The most important of the granges once among the possessions of the abbot and convent of Dale was perhaps that of Stanley, which is first mentioned in connection with Abbot William Horsley (1332-1354), in whose days 'the stone chamber' at Stanley Grange was built. Earlier grange buildings must have been built after 1291, as there is no mention of a grange at Stanley in the Papal Taxation Roll of that year. In 1392 there is a documentary reference to a chaplain celebrating divine service daily 'in the said abbot's content's chapel of St Cross, Stanley'. This chapel may have been attached to the grange, as the reference does not appear to relate to Stanley church. While in the possession of the convent the grange was leased to farmers and following the dissolution it passed through the hands of various owners. In about 1611 a small seminary for the education of Catholic boys was established at the Grange by the Lady Anne Vaux. This was described in 1625, following a search for recusants, as follows: "At Stanley Grange, a house standing alone in Appletree hundred, the doors were at the first shut against us, but after a little while opened.. .. .. Upon search of the said house we found so many rooms and chambers as I have never seen in so small a content of ground, and amongst others there was two chapels, one opening into the other, and in either of them a table set to the upper end for an altar, and stools and cushions laid as though they had been lately at mass. Over the altars there was crucifixes set, and other pictures about it. There was beds and furniture for them in that little house to lodge 40 or 50 persons at the least". The school was finally dispersed in 1635. The present buildings at Stanley belong to the late eighteenth and to the nineteenth centuries, but they are on the site of the mediaeval grange. (1) The farmer indicated what he understood to be the school building at SK 4254 4053. It is of no architectural interest. (2) The barn at Stanley Grange is constructed of gritstone and raised in red brick. It has unusual cast iron framed windows. The stone is of large blocks and may be re-used from Dale Abbey. The building looks essentially 19th century in the details but is probably earlier. It is said to have been associated with the Catholic Church for secret services. (3) Documentary sources record the award of substantial land around Stanley to Dale Abbey. The Grange would have produced agricultural produce both to supply the needs of the Abbey and for sale at a profit. The full extent of land belonging to the Grange is difficult to determine, but the tithe schedules suggests that it once comprised much of the land within Stanley parish. Shortly before the dissolution, the Grange appears to have passed from the hands of Dale Abbey into those of the Powtrell family. The Powtrells were well known recusants, and in the early 17th century a Catholic school was established there. It was raided in 1625 and again in c. 1637, after which time it was closed. During the Civil War the Grange was used as a store for arms and ammunition by Royalist forces. After this time there is little documentary evidence relating to it. The most significant changes and additions seem to have occurred while it formed part of the Drury-Low estates in the 19th century, and most of the present farm buildings appear to be the work of this period. The exterior and, where possible, interior elevations of all standing buildings were inspected in 1992. The majority are brick-built, of 18th or 19th century construction and of little architectural or archaeological merit. However, the lower courses of the walls of several of the farm buildings are constructed of large roughly dressed sandstone blocks, suggesting they may in part incorporate the remains of earlier, stone-built structures. According to the farmer, digging in the gardens to the east of the farmyard often uncovers large sandstone blocks at a depth of about 30cm. The north wall of the southern part of the farmhouse is built entirely of stone for its full height, while a large stone-built two-storey barn occupies the entire western range of the farm buildings. The latter is often assumed to be the remains of the 14th century stone building mentioned in the Dale Abbey Chronicle, and to have served as the illegal Catholic school closed by Parliament in the 17th century. However, there is no evidence of a medieval origin for the surviving structure. It seems more likely that the present buildings all form part of a post-dissolution farm built on the site of the medieval Grange. (4) A farmstead, built in the late eighteenth century. Possibly built for John Draycott (1741-1823). It is built on the site of a medieval grange and incorporates reused stonework. The farmhouse is built of red brick in random bond, with dentillated eaves beneath a natural slate roof with gable parapets. It is two storeys tall. The first floor features elongated window openings with segmental heads. The farm buildings to the west are built of coursed dressed stone, raised in red brick. There is an external staircase against the south wall. (5)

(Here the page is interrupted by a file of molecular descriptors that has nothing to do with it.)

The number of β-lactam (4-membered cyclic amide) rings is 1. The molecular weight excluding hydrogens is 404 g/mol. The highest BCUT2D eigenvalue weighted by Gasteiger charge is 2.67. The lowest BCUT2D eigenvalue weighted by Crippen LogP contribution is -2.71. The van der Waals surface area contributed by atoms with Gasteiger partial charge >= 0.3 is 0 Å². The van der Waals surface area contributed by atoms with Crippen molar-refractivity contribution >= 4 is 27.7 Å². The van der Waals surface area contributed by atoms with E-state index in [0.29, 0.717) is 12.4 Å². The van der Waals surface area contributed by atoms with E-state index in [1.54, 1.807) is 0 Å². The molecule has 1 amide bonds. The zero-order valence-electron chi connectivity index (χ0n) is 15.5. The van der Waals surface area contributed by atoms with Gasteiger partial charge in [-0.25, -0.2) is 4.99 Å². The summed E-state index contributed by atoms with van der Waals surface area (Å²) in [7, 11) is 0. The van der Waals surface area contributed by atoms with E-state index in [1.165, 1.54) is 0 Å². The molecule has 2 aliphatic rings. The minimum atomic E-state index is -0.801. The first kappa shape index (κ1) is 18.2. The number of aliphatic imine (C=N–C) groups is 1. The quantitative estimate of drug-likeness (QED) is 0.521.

Sources/Archives (5)

  • <1> Article in serial: Colvin, H. 1939. 'Dale Abbey - granges, mills and other buildings', Derbyshire Archaeological Journal. Volume 60, pp 142-155.
  • <2> Personal Observation: F1 BHS 09-NOV-66.
  • <3> Unpublished document: County Treasure Recording Form. 10(h).3, with photo.
  • <4> Unpublished document: Walker, J. 1993. Stanley Grange, Derbyshire: An Archaeological Assessment. 93.
  • <5> *Internet Web Site: Erewash Borough Council. List of buildings of local interest. LL/312.



Grid reference Centred SK 4255 4053 (60m by 74m) (Centre)

Related Monuments/Buildings (0)

Related Events/Activities (2)

  • EDR942
  • EDR1892

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Record last edited

Mar 21 2013 4:46PM